Multistate compacts point to lack in the level of government transparency compared to Indiana

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Unfortunately, the standard level of government transparency must not be as great in many other states than it is in Indiana.

This comes to light every time the Indiana legislature is asked to consider multistate compacts – as is the case with several bills filed during the 2020 General Assembly.

S.B. 61 enacts an Emergency Medical Service (EMS) Personnel Licensure Interstate Compact. The bill is authored by Sen. Ed Charbonneau, R-Valparaiso.

S.B. 355 is the Psychology Interjurisdictional Compact. Sen. Vaneta Becker, R-Evansville, is the author of this bill.

Our arguments though are non-starters due to nature of the multistate agreement. State Senators and Representatives cannot accommodate any changes, even if they might agree with our arguments.

During the 2019 General Assembly, there were:

H.E.A. 1344 and S.B. 436, which allowed Indiana to become a part of a multistate licensure compact for nurses. The authors were Rep. Ed Clere, R-New Albany, and Sen. Andy Zay, R-Huntington.

In each of the above bills, I’ve noted an area where a level of confidentiality is given either for meetings or records that HSPA would argue against in a regular bill and feel confident we would have a good chance for an amendment.

But multistate compacts have a built-in wall of resistance. The bill author’s hands are tied. If they allow for substantive changes in the original legislation, then Indiana’s application to join the compact through this legislation can be rejected by the other states who already are part of the compact.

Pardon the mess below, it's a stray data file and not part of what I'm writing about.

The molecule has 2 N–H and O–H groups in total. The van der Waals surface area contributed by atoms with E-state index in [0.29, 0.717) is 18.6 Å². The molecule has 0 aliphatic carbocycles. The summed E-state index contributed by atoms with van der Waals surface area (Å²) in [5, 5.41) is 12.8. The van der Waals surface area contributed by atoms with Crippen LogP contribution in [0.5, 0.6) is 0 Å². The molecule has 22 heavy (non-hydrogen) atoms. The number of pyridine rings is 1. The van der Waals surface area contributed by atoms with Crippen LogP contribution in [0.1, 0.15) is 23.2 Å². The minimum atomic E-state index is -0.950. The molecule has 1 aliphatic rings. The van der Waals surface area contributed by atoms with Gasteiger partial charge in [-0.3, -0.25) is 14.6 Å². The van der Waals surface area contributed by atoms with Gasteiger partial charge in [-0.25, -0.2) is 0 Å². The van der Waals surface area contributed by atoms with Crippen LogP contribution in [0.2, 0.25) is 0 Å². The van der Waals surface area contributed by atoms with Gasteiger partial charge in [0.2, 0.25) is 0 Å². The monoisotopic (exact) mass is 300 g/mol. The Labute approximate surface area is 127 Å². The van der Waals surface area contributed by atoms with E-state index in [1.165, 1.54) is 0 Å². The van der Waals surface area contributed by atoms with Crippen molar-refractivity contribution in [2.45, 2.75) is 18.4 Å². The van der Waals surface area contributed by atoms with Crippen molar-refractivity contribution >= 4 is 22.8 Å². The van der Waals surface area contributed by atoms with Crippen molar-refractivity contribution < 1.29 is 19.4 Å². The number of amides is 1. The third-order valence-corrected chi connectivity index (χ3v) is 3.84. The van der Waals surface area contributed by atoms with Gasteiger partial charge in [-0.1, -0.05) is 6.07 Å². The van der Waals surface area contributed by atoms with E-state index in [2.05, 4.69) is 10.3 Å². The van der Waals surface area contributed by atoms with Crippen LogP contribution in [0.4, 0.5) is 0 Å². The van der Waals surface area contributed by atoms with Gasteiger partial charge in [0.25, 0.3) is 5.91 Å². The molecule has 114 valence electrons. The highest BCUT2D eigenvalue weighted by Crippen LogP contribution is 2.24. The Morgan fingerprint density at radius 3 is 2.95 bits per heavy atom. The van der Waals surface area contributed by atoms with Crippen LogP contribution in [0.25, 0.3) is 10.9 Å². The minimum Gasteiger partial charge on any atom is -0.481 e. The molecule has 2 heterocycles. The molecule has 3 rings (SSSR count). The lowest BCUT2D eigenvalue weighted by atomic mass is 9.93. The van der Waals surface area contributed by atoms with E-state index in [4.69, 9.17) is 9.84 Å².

That’s exactly what happened during the last session. Rep. Clere and Sen. Zay were initially amenable to an amendment that would address HSPA’s concerns with confidentiality until they determined that any change in the compact language could lead to a rejection of Indiana’ application to join the compact.

S.B. 61 allows for the multistate commission that oversees the EMS personnel licensure compact to meet in secret to discuss the noncompliance of a state with its obligations under the compact. S.B. 355 has the exact language included for its multistate commission

HSPA would argue those discussions should be a matter of public record if it appears there is an issue with Indiana’s licensure process for EMS personnel or psychologists. Hoosiers should know whether there are deficiencies in how the state regulated EMS personnel or psychologists. It would be logical for questions to be asked as to why the state is in noncompliance.

Under the compacts, that information doesn’t become available until the issue is so extreme that the compact’s commission would throw Indiana out of the agreement.

Our arguments though are non-starters due to nature of the multistate agreement. State Senators and Representatives cannot accommodate any changes, even if they might agree with our arguments.

So, I might grind my teeth a little bit when I see these interstate compacts, but then move on to legislation where we can have an impact on the public’s right to know.

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